Azsacra Zarathustra’s fame and greatness as a poet is based on the clarity of his exceptional vision. Nowhere is this better displayed than in his latest collection Tao Kampf. As a poetic artist, Azsacra is able to pack his thought in the fewest possible words. Several poems in Tao Kampf leave no doubt in our minds that Azsacra Zarathustra is ‘mighty-mouthed inventor of harmonies’:
the drop of dew
(DROPS OF TAO)
with the Void of
is being burnt
and tiger heard
the Music of
(MUSIC OF THE CROSS)
T. S. Eliot aptly remarks that the poet’s mind is a receptacle for seizing and storing up numberless feelings, phrases, images, which remain there until all the particles, which can unite to form a new compound are present together. The exulting, reverent, and grateful perception of these ‘numberless feelings’ inspires Azsacra to sing about leopard’s ‘mystic traceries’ (“Leopard For Dancer”), bees flying out of ‘secret petals’ ( “Without Beginning”), tiger hearing ‘the music of the Cross’ (“Music of the Cross”). Like Ezra Pound’s Mauberley, Azsacra is striving ‘to resuscitate the dead art \ Of poetry: to maintain the sublime \ In the old sense’. After reading the following lines, it is evident that like Mauberley, Azsacra ‘fishes by obstinate isles’ to unravel primitive emotions and strong impulse:
(TRANCE OF TEARS)
with stabs of
longing for Life –
be more Terrifying than
(SO SPOKE MAPLE LEAF)
No doubt, Azsacra’s Tao Kampf can only be enjoyed in its own terms, because these innovative poems provide a new start to the history of world poetry. Dr. Johnson very aptly says: “Every new genius produces some innovation which, when invented and approved, subverts the rules which the practice of foregoing authors had established.” The unusual beauty of Azsacra’s poetry is the unfolding of new forms which are fresh, new and spontaneous, not hampered by stale convention and decorum. Oswert Sitwell wisely says, “You cannot write well in the idiom of the day before yesterday.”
Azsacra’s collection Tao Kampf is illuminated by a fresh exploration of reality which is imperishable, ineffable, omnipresent, and eternal. Lao Tzu reveals his experience of the ‘Valley Spirit’ in the following lines:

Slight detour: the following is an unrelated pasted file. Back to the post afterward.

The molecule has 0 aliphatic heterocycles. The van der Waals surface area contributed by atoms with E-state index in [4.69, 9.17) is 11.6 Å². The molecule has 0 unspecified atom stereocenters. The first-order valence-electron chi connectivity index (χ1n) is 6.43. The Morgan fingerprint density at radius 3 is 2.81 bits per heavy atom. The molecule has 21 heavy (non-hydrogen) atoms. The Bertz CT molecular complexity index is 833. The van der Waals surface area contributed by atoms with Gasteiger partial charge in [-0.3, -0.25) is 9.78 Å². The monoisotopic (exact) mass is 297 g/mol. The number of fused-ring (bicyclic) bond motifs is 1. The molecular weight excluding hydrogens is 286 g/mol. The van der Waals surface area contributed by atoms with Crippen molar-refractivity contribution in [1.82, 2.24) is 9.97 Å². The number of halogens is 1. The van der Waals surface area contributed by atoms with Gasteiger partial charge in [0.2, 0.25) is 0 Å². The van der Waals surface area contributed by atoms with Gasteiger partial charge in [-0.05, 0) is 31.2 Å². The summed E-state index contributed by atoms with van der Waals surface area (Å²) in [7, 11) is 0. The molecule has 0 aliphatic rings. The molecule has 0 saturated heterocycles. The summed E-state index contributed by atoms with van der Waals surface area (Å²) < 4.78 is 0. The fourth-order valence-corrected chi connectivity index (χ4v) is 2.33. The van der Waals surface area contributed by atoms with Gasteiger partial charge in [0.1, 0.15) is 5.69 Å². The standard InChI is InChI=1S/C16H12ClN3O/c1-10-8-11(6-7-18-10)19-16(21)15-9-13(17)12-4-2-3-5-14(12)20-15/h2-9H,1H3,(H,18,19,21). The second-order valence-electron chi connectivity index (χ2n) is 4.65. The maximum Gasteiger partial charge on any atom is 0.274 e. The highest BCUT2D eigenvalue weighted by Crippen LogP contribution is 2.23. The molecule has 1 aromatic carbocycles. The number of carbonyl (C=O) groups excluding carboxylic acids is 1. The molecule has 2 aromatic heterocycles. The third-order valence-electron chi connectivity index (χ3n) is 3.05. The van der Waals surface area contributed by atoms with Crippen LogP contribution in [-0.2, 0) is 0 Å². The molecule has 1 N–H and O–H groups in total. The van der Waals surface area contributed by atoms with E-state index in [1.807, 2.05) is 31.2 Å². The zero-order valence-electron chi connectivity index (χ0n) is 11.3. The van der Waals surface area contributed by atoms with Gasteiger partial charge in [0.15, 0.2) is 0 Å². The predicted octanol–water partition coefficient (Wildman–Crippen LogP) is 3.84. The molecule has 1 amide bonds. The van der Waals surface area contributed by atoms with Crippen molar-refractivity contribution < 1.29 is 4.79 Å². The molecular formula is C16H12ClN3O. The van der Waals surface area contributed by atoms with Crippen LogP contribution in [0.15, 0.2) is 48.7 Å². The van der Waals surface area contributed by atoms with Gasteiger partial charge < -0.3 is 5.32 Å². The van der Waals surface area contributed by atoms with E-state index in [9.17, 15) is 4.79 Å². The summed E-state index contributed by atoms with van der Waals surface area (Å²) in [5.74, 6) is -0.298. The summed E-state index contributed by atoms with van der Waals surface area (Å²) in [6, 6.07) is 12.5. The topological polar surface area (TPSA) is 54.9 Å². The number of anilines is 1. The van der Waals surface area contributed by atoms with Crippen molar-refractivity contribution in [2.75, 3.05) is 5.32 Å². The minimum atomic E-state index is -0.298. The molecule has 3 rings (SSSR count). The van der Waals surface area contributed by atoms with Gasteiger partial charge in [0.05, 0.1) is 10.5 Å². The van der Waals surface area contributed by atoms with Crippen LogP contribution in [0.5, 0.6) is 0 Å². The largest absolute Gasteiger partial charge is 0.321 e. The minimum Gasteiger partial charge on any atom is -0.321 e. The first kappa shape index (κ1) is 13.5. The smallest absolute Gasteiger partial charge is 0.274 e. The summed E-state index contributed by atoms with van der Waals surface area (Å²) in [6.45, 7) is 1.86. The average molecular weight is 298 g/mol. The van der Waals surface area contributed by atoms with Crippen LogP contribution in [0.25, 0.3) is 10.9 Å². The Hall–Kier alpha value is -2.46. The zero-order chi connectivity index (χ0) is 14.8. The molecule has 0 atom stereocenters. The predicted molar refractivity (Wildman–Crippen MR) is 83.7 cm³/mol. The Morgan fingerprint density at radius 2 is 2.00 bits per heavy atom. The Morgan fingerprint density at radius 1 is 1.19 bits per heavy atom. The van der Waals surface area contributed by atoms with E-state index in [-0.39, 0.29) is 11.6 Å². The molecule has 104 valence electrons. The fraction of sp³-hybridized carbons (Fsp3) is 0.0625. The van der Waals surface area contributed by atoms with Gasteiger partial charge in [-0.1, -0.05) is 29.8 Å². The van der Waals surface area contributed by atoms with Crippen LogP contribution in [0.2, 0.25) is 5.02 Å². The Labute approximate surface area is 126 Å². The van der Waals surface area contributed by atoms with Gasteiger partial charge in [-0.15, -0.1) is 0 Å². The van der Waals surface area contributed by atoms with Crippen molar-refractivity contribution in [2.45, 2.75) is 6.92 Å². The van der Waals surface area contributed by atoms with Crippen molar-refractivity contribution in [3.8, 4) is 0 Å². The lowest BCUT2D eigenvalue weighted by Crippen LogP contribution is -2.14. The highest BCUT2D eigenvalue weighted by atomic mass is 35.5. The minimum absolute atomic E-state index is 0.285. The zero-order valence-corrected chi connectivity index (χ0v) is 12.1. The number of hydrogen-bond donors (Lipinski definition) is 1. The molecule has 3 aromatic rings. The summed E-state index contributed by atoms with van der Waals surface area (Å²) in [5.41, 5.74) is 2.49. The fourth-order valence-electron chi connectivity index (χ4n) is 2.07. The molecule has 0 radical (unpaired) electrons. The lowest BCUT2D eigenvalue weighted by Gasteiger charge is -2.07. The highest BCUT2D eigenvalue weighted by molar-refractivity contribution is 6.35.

The Valley Spirit never dies.
It is called the Mysterious Female.
And the doorway of the Mysterious Female
Is the base from which Heaven and Earth spring.
It is there within us all the time.
Draw upon it as you will, it never runs dry.
The post-war disruption of European civilization forces Azsacra to escape towards ‘Void of the stone’ and ‘Music of the Cross’, assisted by Buddhagrace and Zen masters. All poems included in Tao Kampf seem to say: “Sell your cleverness and buy bewilderment: Cleverness is mere opinion, bewilderment is intuition”, and “Push far enough towards the Void” (Lao Tzu).
The emotional effect of Azsacra’s poetry is incalculable, with its amazing intensity. His imagination moves on a gigantic plane, and this vastness of vision is presented constantly before the readers. It has been possible because Azsacra’s attitude towards life is not confined to dualism or non-dualism. ‘Positionless Position’ – These two words perhaps come nearest to describe so subtle and so delicate poet’s philosophy. This characteristic is the main inspiration for these poems in Tao Kampf, which may be described a riddle or puzzle (koan). These poems with a majestic sweep and cadence are full of meditational experiences and insight. Unlike philosophers like Descartes, Kant, Kierkgaard and Sartre, Azsacra feels that reason alone is incapable to understand this ‘unintelligible world’. This ‘anti-philosophy’ attitude is quite evident in several poems which seem to transcend the state of Buddhahood by ‘erasing traces of enlightenment’: “the drop dew \ killed the \ nectar”.
Santosh Kumar (b. 1946) is a poet, short-story writer and an editor from UP India; DPhil in English; Editor of Taj Mahal Review and Harvests of New Millennium Journals; several awards; member of World Poets Society (W.P.S.); member of World Haiku Association, Japan; presented papers in the seminar, interviews as special guest at international literary festival WORDS – one path to peace and understanding Oslo, Norway in September 2008; attended 20th Annual International Literary Festival Druskininkai Poetic Fall and 5th World Haiku Association Conference in Lithuania, Sept 30 to Oct 5, 2009; published poetry in Indian Verse by Young Poets (1980), World Poetry (1995 & 1996), The Fabric of A Vision (2001), The Still Horizon (2002), The Golden Wings (2002), Voyages (2003), Symphonies (2003), New Pegasus (2004), Explorers (2004), Dwan (USA), Promise (Purple Rose Publications, USA), World Haiku 2008 No. 4, World Haiku 2009 No. 5, Taj Mahal Review (2002, 2003, 2004, 2005, 2006, 2007 & 2008). He has also edited sixteen World Poetry Anthologies, and four books of World’s Great Short Stories. He is also the author of a collection of poems entitled Helicon (Cyberwit, India, ISBN 81-901366-8-2), Haiku collection New Utopia (Rochak Publishing, India ISBN 978-81-903812-0-8), NO NUKES: Brave New World of Beauty, A Long Narrative Poem, Songs of Peace & Haiku (Rochak Publishing, India ISBN 978-81-903812-3-9), and Critical Essays in collaboration with Adam Donaldson Powell (Cyberwit, India, 978-81-8253-110-9). He has also edited The Poetic Achievement of Ban’ya Natsuishi (Cyberwit, India, ISBN: 978-81-8253-149-9).